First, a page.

Monday, January 4, 2010

Wild, Fantastic Hazard Had Been Their Lot



"They were immediately and absolutely recognizable as adventurers...They were hardy and dangerous, lawless, stripped of allegiance or morality, living off their wits, stealing, and killing, hiring themselves out to whoever and whatever came. They were inspired by dubious virtues."
- China Mieville, Perdido Street Station

When I was in the early stages of planning my new game (began in GURPS and now reincarnated in Warriors & Warlocks),  part of what occupied my imagination was a reconsideration of what an "adventurer" was.  The concept is such a staple of roleplaying, that I had for sometime just accepted it at its face and hadn't much thought about what it meant.

Well surely Fafhrd and Gray Mouser are adventurers in the rpg sense, as is Conan (for much of his life), and Imaro (at least the short-story version--he gets a little more "epic" in the novels).  Nifft the Lean fits the bill.  Owen of Marrdale and his companion, Khitai of David Mason's The Sorcerer's Skull would probably be welcome at guild meetings, too. 

But there are an awful lot of fantasy literature protagonists, though, that may have elements of the RPG style adventurer, but also, quite reasonably, embody some literary archetype.  We've got hidden monarchs, brave little tailors, cursed wanders, battle-haunted veterans, and wrathful avengers.  Elric, Kane, Salmanson's Tomoe Gozen, Taran Pig-keeper, and Arthur, King of the Britons, are all wonderful creations, but not archetypal adventurers--if one uses the term strictly in the D&D since.

Nothing wrong with that.  In fact, a little bit more backstory in a gaming character never really hurts, provided it serves as a springboard for good adventures or adventure elements.  Convoluted backstory with no game use is really just indulging the desire to write fiction in the guise of gaming (which may not be a bad thing either, but it's beside the point).  But none of those literary archetypes really encompasses the professional adventurer that one sees emerge from game manuals or sessions. 

Yes I know, I keep saying that but not really defining what I mean.  Well, let me direct your attention to exhibits A and B at the opening of this post.  First we find Dave Trampier's cover to the AD&D Player's Handbook which encapsulates perfectly the concept I'm driving at.  James Maliszewski at Grognardia dissects it just shy of perfection here, so I won't try to compete, only amplify by quoting his cogent observation about the enthusiastic fane-robbers: "These aren't necessarily heroes. They may be heroes, at least some of them, but they don't seem to be motivated solely by altruism."   To which I might respond, rhetorically: "solely?"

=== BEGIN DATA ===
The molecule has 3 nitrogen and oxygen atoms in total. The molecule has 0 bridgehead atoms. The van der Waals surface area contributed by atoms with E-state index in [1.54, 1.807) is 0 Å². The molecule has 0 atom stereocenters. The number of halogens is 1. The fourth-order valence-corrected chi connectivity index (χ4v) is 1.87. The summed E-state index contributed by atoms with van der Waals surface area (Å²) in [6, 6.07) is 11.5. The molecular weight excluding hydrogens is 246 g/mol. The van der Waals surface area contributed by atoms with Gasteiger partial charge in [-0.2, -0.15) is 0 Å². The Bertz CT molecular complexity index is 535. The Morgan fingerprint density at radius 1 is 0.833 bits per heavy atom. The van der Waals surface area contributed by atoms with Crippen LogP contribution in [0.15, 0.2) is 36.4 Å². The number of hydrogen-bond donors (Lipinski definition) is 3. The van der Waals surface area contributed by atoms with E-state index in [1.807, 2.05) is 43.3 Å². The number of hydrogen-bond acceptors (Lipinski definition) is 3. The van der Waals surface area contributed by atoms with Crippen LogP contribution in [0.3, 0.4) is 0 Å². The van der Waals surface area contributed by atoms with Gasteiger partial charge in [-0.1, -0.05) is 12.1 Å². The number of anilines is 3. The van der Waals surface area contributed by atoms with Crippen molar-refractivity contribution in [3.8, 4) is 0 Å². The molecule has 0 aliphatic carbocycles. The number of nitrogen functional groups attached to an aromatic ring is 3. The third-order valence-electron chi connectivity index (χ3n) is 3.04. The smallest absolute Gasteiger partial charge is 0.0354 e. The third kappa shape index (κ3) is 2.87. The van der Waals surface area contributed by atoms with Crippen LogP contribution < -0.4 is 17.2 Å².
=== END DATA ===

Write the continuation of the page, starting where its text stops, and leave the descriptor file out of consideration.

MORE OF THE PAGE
Exhibit B is the quote from China Mieville's wonderful, first Bas-Lag novel, Perdido Street Station.  This is not a book about adventurers per se--any many ways, it's an anti-adventurer book--but such individuals exist on the fringes of the society.  Perhaps good aligned D&D characters might take offense at the description (though their behavior might suggest otherwise), but for neutrals and evils its a critical hit.

When I think of adventurers in this context, and not as characters in a typical fantasy novel, I begin to see a whole new group of literary touchstones.  Are the scalphunters-turned-bandits of Cormac McCarthy's Blood Meridian that far off?  At least for a mostly evil-aligned party?  On the more virtuous side, how about Chabon's titular Gentlemen of the Road?  Moving from tumultuous history to dark future, I'd offer Case, and Molly, the protagonists of Gibson's Neuromancer.

We don't have to stick to literature.  I see a lot of inspiration in film, too.  Why don't we give our adventurers a Ennio Morricone score?  Tuco, Blondie, and Angel Eyes in The Good, The Bad, and The Ugly may not be robbing crypts, but their hearts are in the right (or wrong) place.  Fist Full of Dollars (or its original Yojimbo) could almost be a D&D adventure if either director had bothered to include one short dungeoncrawl.  Probably the same could be said of The Wild Bunch.  I'd love to see a player do a medieval fantasy take on Holden's Bishop Pike.  Or even better: Borgnine's Dutch Angstrom as a dwarf.

Enough Westerns?  How about something from the Tarantino catalog?  Reservoir Dogs sort of ends like a number of my high school D&D games.  Pulp Fiction even has a scary dungeon.  From Dusk til Dawn has a whole adventuring party raiding a vampiric temple--only its cleric can't turn undead.  "Hardy, dangerous, and lawless" would certainly describe the Brothers Gecko.

You get the idea.  The traditional fantasy inspirations and their knockoffs will always have their place, but there are other sources to go to find models for the sort of folks that would brave dark labyrinths, kill things, and take their stuff.

Let's make the most creative use of those "dubious virtues," shall we?

3 comments:

JimShelley said...
This comment has been removed by the author.
JimShelley said...

Very interesting post - where would put someone like Indiana Jones?

Trey said...

Indiana Jones could certainly be an influence though his adventures have a a bit of different tone than most dungeon-delving rpgs I think. He doesn't quite have the violence of the rpg protagonists like the western and crime characters I mentioned.